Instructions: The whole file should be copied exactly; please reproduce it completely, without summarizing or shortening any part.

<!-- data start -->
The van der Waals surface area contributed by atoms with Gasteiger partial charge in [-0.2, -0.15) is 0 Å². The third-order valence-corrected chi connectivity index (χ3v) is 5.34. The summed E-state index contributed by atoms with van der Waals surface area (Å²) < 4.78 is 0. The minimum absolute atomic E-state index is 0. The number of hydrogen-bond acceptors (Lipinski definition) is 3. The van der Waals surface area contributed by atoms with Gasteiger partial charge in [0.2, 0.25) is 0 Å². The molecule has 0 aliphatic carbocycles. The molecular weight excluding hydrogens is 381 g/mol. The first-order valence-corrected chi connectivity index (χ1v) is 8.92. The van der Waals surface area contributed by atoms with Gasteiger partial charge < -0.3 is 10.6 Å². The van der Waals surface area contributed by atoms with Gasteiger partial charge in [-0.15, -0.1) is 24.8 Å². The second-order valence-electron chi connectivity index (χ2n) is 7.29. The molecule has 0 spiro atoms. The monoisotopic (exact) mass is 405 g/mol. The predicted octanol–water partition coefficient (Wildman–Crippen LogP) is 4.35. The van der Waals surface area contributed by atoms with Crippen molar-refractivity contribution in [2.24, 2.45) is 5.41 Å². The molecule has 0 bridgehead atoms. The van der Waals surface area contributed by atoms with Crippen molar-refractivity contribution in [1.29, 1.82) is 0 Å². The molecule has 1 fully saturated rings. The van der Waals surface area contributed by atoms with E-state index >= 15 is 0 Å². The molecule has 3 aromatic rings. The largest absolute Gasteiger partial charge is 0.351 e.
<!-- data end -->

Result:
The van der Waals surface area contributed by atoms with Gasteiger partial charge in [-0.2, -0.15) is 0 Å². The third-order valence-corrected chi connectivity index (χ3v) is 5.34. The summed E-state index contributed by atoms with van der Waals surface area (Å²) < 4.78 is 0. The minimum absolute atomic E-state index is 0. The number of hydrogen-bond acceptors (Lipinski definition) is 3. The van der Waals surface area contributed by atoms with Gasteiger partial charge in [0.2, 0.25) is 0 Å². The molecule has 0 aliphatic carbocycles. The molecular weight excluding hydrogens is 381 g/mol. The first-order valence-corrected chi connectivity index (χ1v) is 8.92. The van der Waals surface area contributed by atoms with Gasteiger partial charge < -0.3 is 10.6 Å². The van der Waals surface area contributed by atoms with Gasteiger partial charge in [-0.15, -0.1) is 24.8 Å². The second-order valence-electron chi connectivity index (χ2n) is 7.29. The molecule has 0 spiro atoms. The monoisotopic (exact) mass is 405 g/mol. The predicted octanol–water partition coefficient (Wildman–Crippen LogP) is 4.35. The van der Waals surface area contributed by atoms with Crippen molar-refractivity contribution in [2.24, 2.45) is 5.41 Å². The molecule has 0 bridgehead atoms. The van der Waals surface area contributed by atoms with Crippen molar-refractivity contribution in [1.29, 1.82) is 0 Å². The molecule has 1 fully saturated rings. The van der Waals surface area contributed by atoms with E-state index >= 15 is 0 Å². The molecule has 3 aromatic rings. The largest absolute Gasteiger partial charge is 0.351 e.